Maine and Atlantic Canada

Wrapping Up the Maritimes Tomorrow

Maine and Atlantic Canada
Written by Mark Koneff
Thursday, May 14, 2015

Photo of Mark Koneff.A couple of rainy, foggy days behind us and we are enjoying uncharacteristically nice spring weather across the Maritime Provinces. We completed New Brunswick a couple of days ago. Overall the province was considerably wetter than Maine just to the south. New Brunswick entered the winter with greater soil moisture and the snow melt has recharged wetlands across the province. In the higher elevations in the northwest, considerable snow remains in the woods. Today we completed Prince Edward Island. PEI is a very scenic island with tidy farms and serene, coastal villages. The last remnants of snow were melting off the potato fields leaving considerable temporary sheet water. The red soil of the island always reminds me of farm fields of my boyhood home of southcentral PA, though I think the PEI soils are a more intense red. Following PEI, we completed the Cape Breton region of Nova Scotia as well as all lines north of Halifax. Duck counts across the region seem fairly normal. Tomorrow looks to be another splendid weather day and we plan to finish Nova Scotia and return to Bangor, ME, where N769 will undergo a mandatory inspection. Once that is complete we’ll return north to finish up Newfoundland and Labrador and we’ll check in from there.

A Tale of Two Seasons...

Maine and Atlantic Canada
Written by Mark Koneff
Saturday, May 09, 2015

Photo of Mark Koneff.Back in March, looking out the window of our Maine farmhouse at 8-foot snow piles in the dooryard and 4-foot ice pack on local lakes, I would have bet good money that in May we’d be worried about flooding and enjoying a prolonged mud and productive black fly season. I’m glad I’m not a betting man because nothing could be further from the truth. Despite the very cold, very long, and very snowy winter, spring has seen little precipitation so far and it’s dry by Maine standards for May. Instead of flooding we’re worried about fires. Dry conditions prevail across the state and many wetlands, ponds and lakes are obviously drawn down. Streams and rivers are running at basically summer flows. Duck counts were down some too from recent years. Of course there is always a silver lining, as the dry conditions have also meant a mild start to black fly season. Hey, we’ll take it. We’re wrapped up in Maine and we’ve moved to Fredericton, NB. We’ll check back in later with an update on conditions in the Maritimes.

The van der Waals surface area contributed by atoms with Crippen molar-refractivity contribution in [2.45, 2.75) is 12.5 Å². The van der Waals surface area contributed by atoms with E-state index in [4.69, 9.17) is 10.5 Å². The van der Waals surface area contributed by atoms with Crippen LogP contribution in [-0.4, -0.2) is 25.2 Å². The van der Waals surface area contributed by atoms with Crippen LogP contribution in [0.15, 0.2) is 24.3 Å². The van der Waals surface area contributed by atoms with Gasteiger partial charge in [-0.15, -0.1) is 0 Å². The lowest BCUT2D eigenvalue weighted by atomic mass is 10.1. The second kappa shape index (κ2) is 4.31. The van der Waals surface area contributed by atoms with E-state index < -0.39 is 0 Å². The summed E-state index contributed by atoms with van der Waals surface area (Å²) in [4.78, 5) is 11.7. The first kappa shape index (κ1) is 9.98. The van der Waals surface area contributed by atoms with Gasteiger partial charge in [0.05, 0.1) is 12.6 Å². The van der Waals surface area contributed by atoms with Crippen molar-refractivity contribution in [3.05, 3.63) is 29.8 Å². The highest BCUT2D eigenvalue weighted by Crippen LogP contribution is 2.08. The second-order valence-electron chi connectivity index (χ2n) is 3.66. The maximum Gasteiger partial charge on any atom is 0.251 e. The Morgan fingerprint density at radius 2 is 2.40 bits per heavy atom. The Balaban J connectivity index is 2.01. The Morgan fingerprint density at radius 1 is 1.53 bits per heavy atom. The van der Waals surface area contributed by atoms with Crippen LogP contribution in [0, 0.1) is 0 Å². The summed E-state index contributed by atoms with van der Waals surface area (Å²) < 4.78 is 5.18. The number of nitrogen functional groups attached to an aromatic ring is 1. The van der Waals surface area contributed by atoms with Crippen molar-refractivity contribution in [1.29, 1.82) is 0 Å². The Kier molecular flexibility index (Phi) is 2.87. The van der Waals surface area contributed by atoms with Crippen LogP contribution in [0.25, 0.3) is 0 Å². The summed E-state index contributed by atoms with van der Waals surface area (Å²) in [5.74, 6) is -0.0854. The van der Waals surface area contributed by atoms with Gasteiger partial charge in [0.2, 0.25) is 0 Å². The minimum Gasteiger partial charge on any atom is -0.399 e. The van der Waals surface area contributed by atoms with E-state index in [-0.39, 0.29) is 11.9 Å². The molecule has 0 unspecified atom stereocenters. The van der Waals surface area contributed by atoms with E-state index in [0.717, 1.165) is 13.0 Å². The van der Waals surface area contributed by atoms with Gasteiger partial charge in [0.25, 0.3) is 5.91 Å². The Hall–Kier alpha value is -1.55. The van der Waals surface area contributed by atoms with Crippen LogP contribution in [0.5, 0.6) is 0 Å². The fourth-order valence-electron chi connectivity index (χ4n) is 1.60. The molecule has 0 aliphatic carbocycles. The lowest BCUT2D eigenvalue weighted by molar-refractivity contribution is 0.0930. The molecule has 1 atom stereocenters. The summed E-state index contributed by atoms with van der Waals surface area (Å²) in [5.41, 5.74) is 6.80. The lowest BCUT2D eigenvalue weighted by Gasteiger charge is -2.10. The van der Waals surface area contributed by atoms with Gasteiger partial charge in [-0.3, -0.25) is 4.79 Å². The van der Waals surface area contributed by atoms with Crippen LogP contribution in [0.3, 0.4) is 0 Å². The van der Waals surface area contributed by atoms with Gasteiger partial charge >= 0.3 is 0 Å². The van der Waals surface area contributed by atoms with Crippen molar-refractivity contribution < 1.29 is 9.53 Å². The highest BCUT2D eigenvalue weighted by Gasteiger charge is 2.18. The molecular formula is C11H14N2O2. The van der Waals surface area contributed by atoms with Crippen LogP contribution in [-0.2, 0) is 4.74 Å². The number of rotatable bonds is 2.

Maine and Atlantic Canada Crew Contemplates Survey Start

Maine and Atlantic Canada
Written by Mark Koneff
Tuesday, May 05, 2015

Photo of Mark Koneff.In case you haven’t watched the news or read a paper in six months, the winter of 2014-2015 in the northeastern US was a good old-fashioned one. Fall in Maine was really quite pleasant, with above-average temperatures in October, a little bit of cold and snow in November, and then a warm up again in December that left many areas snow-free for Christmas. Relatively benign conditions continued until mid-January, when the region began to experience very cold temperatures and significant snowfall, especially along the coast and in Downeast Maine. February was the coldest month (any month, ever) on record in Maine and March wasn’t much warmer, ending up as one of the coldest Marches on record. Ice thickness on many Maine lakes challenged ice-fishermen’s augers and in places exceeded four feet. The cold kept the snow that fell around for the duration and in parts of Maine near-record snowfalls were recorded. Overall, however, over the entirety of the past six months, precipitation totals are normal to slightly below normal in parts of western Maine.